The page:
Once your camera is set up, make sure you save all your settings by turning the camera off and back on using the ordinary power switch.
Only after that should you set the construction time lapse intervalometer to control the power to the camera.
The concise takeaways to remember when setting up a time lapse camera is to remember the following three things:
- Shoot in Aperture Priority.
- Lock every other setting down to manual (especially focus).
- Turn the camera off and back on to save the settings.
BONUS: Should You Use an ND Filter for Construction Timelapse?
While not strictly a camera setting, ND filters are related to exposure settings, so it made sense to include it here.
It’s common in short term time lapse to drag the shutter with an ND filter.
This blurs fast moving objects that are in only one or two images, and so reduces the staccato effect of object flicker.
Many photographers reasonably assume that an ND filter will be useful in construction timelapse because of the amount of activity and movement on-site.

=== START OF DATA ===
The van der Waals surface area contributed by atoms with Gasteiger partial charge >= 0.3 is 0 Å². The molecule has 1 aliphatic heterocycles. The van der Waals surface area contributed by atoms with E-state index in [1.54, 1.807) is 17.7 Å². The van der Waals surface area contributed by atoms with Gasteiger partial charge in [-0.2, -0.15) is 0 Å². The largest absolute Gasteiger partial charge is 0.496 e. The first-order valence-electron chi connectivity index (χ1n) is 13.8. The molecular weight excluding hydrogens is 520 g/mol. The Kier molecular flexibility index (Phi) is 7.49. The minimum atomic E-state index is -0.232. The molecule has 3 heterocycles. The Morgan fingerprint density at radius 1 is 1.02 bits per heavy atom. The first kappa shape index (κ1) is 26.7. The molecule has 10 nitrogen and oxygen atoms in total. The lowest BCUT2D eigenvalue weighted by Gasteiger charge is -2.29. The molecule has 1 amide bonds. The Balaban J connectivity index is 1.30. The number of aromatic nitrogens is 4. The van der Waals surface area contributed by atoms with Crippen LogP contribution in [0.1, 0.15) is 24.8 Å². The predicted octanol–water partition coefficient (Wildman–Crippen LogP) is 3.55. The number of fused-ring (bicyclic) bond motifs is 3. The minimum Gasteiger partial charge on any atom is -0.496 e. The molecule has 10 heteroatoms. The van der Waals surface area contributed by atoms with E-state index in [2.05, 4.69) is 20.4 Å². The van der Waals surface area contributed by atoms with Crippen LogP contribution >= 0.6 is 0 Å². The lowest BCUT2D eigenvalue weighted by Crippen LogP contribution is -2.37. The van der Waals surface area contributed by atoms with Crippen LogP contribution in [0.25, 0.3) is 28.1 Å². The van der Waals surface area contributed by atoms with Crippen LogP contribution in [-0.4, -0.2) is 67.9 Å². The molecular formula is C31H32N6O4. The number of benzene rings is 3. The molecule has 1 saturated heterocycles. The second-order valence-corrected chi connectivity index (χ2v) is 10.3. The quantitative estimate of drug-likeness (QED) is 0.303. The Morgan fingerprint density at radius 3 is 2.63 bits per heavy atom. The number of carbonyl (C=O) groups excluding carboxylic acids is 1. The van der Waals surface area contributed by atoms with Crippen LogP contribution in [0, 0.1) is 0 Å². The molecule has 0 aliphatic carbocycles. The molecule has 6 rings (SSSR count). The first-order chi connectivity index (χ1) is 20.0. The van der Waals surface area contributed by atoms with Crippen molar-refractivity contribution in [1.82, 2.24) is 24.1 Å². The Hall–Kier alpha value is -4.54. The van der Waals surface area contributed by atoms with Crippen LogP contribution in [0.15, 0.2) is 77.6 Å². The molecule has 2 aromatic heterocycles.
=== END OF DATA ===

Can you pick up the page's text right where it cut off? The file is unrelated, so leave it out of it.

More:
But, in practice, two things work against the usefulness of an ND filter and shutter drag in long-term timelapse.
First, most things on a construction site don’t actually move very fast at all, so a really long shutter won’t result in much motion blur.
(An exception to this is when your scene includes a busy motorway running next to the construction site.)
Second, there is so much change between photos taken even ten minutes apart that a little motion blur on each photo really makes no difference to the overall object flicker.
Using an ND filter also runs the risk of missing night-time photos.
In aperture priority, the longest shutter time the camera will use is 30-seconds.
And if your ND filter is too dark, this may not be long enough to get the night-time shots you need.
For long-term timelapse, object and lighting flicker are best dealt with in post-production using frame-blend and other techniques.